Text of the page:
Tiger Comics, a new comic books company, brings to life real & inspirational Indian stories through wonderful storytelling and colourful sketches. I grew up reading Indrajal comics, Anant Pai’s stories, Chacha Chaudhary, Akbar/Birbal tales, Shikari Shambu and Tenali Raman. It takes me back to my growing-up years. Could Tiger Comics soon evolve as one of the best Indian comic books?
I just finished reading another issue of a new comic book that I subscribed to recently, depicting the life and times of a little-known warrior, Kuvar Lakshama, who lived in 11th century Karnataka. And I must say, I am impressed. Impressed with the quality of illustrations, the research that has gone in, and the simplicity with which the story has been brought to life through lovely words and beautiful sketches.
There is something else that is special about this comic book series – it is the brainchild of one of my school mates, Preethilatha Nair, who I still remember as a very pleasant, always-smiling, soft-spoken teenager.
The comic books company she has created is called Tiger Comics. For a price of just Rs. 1200, you can get 12 wonderful comic books hand-delivered to you; books that feature stories acquainting you with India’s magnificent past and letting you experience the life and times of a bygone era through them.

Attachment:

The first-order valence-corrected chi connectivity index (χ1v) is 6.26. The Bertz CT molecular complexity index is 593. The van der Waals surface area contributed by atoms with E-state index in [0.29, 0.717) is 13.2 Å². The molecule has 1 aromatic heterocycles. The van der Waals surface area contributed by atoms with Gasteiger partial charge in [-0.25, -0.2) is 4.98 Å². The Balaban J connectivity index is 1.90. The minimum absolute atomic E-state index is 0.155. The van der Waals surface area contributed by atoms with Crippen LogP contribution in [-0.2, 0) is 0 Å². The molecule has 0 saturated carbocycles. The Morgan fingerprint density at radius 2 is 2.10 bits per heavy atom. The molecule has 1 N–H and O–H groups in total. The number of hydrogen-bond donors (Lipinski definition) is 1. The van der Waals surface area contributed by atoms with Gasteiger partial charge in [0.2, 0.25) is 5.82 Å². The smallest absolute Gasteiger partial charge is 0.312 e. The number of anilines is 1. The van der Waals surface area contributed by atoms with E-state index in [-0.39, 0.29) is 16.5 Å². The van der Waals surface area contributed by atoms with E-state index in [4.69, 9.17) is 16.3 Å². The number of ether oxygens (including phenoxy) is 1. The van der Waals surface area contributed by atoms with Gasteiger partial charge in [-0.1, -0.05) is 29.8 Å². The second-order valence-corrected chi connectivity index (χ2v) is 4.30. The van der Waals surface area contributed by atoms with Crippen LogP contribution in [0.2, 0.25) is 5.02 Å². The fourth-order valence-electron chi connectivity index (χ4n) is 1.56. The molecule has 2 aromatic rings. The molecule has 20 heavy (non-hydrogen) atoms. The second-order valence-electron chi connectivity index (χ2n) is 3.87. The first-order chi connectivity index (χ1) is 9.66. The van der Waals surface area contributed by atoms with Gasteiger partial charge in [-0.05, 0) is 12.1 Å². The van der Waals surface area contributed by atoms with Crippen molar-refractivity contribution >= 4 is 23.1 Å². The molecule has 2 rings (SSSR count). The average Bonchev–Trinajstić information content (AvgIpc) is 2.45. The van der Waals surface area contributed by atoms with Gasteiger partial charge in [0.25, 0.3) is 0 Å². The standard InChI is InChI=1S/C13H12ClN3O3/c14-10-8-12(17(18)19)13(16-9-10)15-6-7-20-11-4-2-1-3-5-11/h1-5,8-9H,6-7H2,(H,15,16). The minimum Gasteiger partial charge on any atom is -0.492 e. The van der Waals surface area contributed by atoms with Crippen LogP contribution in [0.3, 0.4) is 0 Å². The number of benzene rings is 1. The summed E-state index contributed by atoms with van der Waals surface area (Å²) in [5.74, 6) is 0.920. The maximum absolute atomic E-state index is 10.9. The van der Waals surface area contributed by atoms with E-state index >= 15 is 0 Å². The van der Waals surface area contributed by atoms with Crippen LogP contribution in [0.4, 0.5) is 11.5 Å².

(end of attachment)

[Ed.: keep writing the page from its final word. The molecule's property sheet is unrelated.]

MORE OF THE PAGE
Ask any kid who grew up in the ’80s and 90’s and they will tell you that most of their knowledge of Indian history, mythology and world classics were acquired through the famed ‘Amar Chitrakatha’ comics.
Tiger comics seems to be on a path to re-create that magic. Right now, though, they are just starting their journey. When I spoke to Preethi a few weeks ago, she said she has grand plans to expand their reach. They are yet to go digital, but I hope they will be able to do this soon so that such quality publications can get into the hands of more people quicker.
If you are a comic book freak like me, please check out Tiger comics. Meanwhile, the child in me is waiting for my postman to deliver a physical copy of the May issue so that I can gobble it down in a few minutes.
Note: The title image I chose for this article depicts the huge iron gates of Shaniwar wada fort in Pune. The spikes on the gate are to discourage war elephants from charging the gates.